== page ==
RB2 PPR40%70%
RB2 PPG38%70%

Here is the difference in hit rate by round.3


We can easily see that as a group, the highly efficient RBs blow away the total field of RBs drafted in rounds one to four. They do take a small loss in the second round, but that might be attributable to noise from small sample size. There’s no real reason a second-round back should fare worse than a first or third round back. Instead, the more global trend of looking at RBs from the first four rounds gives a larger sample to work with and paints a rosy picture.

2018 Draft Candidates

Let’s take a look at some high-efficiency candidates for the 2018 draft.

Royce Freeman, Oregon

Freeman had a prolific career for the Ducks, with over 6,400 scrimmage yard in his four seasons. He also displayed the ability to be a workhorse, with at least 244 carries in three of his four years played at Oregon. For his career, he averaged 5.9 YPC and 10.3 YPR, so he the epitome of the kind of player this piece is seeking out. He made the list in 2015, and was just one reception away from making his second appearance this season. Had he played in Oregon’s bowl game, he would have certainly been a repeat performer.

Nick Chubb, Georgia

Chubb made this list way back in 2014 as a true freshman. Unfortunately, he suffered a gruesome knee injury as a sophomore that drastically altered his career arc. Kyle Pollack does a nice job of breaking down the rest of his career, which was spent splitting work with the talented Sony Michel. Now two years removed from the injury, Chubb averaged 6.4 YPC in his final season, and has averaged 14.6 YPR on eight post-injury receptions. It is possible that he still fits this profile.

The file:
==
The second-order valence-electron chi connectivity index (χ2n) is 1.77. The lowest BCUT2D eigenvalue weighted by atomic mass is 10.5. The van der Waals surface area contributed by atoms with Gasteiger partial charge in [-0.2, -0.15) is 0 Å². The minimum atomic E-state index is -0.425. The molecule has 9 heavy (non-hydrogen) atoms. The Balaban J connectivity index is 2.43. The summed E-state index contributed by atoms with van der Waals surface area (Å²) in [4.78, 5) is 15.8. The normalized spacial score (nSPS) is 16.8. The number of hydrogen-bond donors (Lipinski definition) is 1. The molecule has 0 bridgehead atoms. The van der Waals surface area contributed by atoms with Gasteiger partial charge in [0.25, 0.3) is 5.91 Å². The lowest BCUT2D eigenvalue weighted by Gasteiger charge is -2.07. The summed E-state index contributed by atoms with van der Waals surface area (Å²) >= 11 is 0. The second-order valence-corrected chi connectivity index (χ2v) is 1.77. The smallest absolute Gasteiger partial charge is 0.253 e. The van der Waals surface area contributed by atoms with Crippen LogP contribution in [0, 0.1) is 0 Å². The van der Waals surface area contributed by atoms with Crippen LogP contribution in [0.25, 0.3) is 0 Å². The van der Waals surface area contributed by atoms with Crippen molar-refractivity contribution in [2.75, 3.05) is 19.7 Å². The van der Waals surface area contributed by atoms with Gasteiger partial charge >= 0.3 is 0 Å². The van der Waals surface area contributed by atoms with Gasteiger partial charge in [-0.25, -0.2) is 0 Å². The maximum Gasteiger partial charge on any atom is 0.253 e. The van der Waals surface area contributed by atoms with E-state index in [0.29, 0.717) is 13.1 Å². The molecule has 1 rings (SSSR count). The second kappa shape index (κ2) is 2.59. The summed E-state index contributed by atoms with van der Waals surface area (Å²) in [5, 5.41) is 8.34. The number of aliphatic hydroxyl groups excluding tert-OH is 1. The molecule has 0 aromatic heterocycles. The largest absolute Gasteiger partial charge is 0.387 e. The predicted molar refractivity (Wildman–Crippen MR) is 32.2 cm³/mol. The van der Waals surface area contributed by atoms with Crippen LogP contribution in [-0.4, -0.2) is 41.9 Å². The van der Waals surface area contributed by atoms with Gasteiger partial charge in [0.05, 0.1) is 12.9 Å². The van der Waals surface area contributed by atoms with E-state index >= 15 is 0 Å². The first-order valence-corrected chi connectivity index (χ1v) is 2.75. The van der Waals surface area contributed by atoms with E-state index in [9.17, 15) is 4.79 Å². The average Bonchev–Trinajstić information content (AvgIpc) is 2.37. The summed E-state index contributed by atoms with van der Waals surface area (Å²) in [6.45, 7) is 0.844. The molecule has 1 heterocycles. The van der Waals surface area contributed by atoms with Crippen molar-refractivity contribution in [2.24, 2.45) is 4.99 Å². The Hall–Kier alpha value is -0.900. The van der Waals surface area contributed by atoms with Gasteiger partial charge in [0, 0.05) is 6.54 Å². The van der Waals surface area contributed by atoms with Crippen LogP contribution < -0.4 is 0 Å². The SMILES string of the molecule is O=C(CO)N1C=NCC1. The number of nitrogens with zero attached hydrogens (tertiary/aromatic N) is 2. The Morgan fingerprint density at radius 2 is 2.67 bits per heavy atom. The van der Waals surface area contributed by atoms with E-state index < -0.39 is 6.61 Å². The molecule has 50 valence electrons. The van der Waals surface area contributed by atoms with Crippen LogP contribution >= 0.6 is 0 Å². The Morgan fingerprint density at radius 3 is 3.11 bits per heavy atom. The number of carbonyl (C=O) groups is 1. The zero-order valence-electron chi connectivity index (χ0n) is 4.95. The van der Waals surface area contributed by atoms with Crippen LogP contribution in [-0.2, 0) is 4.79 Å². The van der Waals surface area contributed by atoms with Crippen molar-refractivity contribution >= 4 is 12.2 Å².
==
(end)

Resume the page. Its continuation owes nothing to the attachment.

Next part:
Myles Gaskin, Washington

Gaskin is only a junior, and not guaranteed to declare for the upcoming draft. However, after three very productive seasons for the Huskies, I hope that he does. Gaskin’s most efficient season was his last, but he has been very consistent as the lead back for Washington. He has at least 222 carries in each season, and has averaged at least 5.7 YPC in all of them. He is one of my favorite draft sleepers.

Dalyn Dawkins, Colorado State

If there is a player on this list that I don’t expect to make it at the next level, it is Dawkins. He split time in the backfield each of his first three seasons before becoming the lead runner in 2017. He is also very old (already 23), and played against small-time competition. I am curious to see if he receives a Combine invite. That would certainly give me some more hope.

  1. Watch out for Devin Singletary!  (back)
  2. This indicates that the undrafted group probably had something else wrong with them that forced them out of the draft.  (back)
  3. Note that a positive number indicates an improvement by narrowing the field down to high-efficiency RBs, and a negative number indicates a decline.  (back)

Anthony Amico

Anthony is a football coach who possesses two different mathematics degrees. He uses his combined knowledge in those two fields to attack the fantasy landscape across a variety of formats, including daily fantasy, dynasty, and 2QB. He lives to be contrarian. In addition to RotoViz, Anthony is currently a contributor for Fantasy Insiders, TwoQBs, and numberFire.